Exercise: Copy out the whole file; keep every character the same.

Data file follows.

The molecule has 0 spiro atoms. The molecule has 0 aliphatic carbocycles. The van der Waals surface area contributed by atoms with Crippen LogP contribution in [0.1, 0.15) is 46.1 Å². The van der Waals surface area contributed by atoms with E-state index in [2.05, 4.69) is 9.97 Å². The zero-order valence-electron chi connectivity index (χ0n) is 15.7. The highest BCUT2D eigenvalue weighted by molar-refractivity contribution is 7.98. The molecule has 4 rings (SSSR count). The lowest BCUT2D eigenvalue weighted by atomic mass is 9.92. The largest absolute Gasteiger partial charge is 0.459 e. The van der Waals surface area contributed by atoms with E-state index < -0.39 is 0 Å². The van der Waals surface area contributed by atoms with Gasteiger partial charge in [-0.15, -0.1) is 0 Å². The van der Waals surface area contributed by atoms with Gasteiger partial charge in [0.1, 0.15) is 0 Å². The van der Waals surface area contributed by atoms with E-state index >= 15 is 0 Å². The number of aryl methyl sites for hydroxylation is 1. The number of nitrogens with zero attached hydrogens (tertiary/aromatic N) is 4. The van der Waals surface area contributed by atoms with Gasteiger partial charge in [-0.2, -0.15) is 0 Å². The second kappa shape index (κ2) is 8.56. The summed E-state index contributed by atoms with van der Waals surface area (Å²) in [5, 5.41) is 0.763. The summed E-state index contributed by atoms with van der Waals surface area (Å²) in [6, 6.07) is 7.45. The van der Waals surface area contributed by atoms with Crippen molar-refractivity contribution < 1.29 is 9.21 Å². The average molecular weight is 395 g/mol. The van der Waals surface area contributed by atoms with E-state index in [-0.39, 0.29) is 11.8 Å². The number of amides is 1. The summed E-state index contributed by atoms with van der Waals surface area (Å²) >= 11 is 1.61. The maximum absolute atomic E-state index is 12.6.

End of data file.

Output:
The molecule has 0 spiro atoms. The molecule has 0 aliphatic carbocycles. The van der Waals surface area contributed by atoms with Crippen LogP contribution in [0.1, 0.15) is 46.1 Å². The van der Waals surface area contributed by atoms with E-state index in [2.05, 4.69) is 9.97 Å². The zero-order valence-electron chi connectivity index (χ0n) is 15.7. The highest BCUT2D eigenvalue weighted by molar-refractivity contribution is 7.98. The molecule has 4 rings (SSSR count). The lowest BCUT2D eigenvalue weighted by atomic mass is 9.92. The largest absolute Gasteiger partial charge is 0.459 e. The van der Waals surface area contributed by atoms with E-state index < -0.39 is 0 Å². The van der Waals surface area contributed by atoms with Gasteiger partial charge in [-0.15, -0.1) is 0 Å². The van der Waals surface area contributed by atoms with Gasteiger partial charge in [0.1, 0.15) is 0 Å². The van der Waals surface area contributed by atoms with E-state index >= 15 is 0 Å². The number of aryl methyl sites for hydroxylation is 1. The number of nitrogens with zero attached hydrogens (tertiary/aromatic N) is 4. The van der Waals surface area contributed by atoms with Gasteiger partial charge in [-0.2, -0.15) is 0 Å². The second kappa shape index (κ2) is 8.56. The summed E-state index contributed by atoms with van der Waals surface area (Å²) in [5, 5.41) is 0.763. The summed E-state index contributed by atoms with van der Waals surface area (Å²) in [6, 6.07) is 7.45. The van der Waals surface area contributed by atoms with Crippen molar-refractivity contribution < 1.29 is 9.21 Å². The average molecular weight is 395 g/mol. The van der Waals surface area contributed by atoms with E-state index in [-0.39, 0.29) is 11.8 Å². The number of amides is 1. The summed E-state index contributed by atoms with van der Waals surface area (Å²) >= 11 is 1.61. The maximum absolute atomic E-state index is 12.6.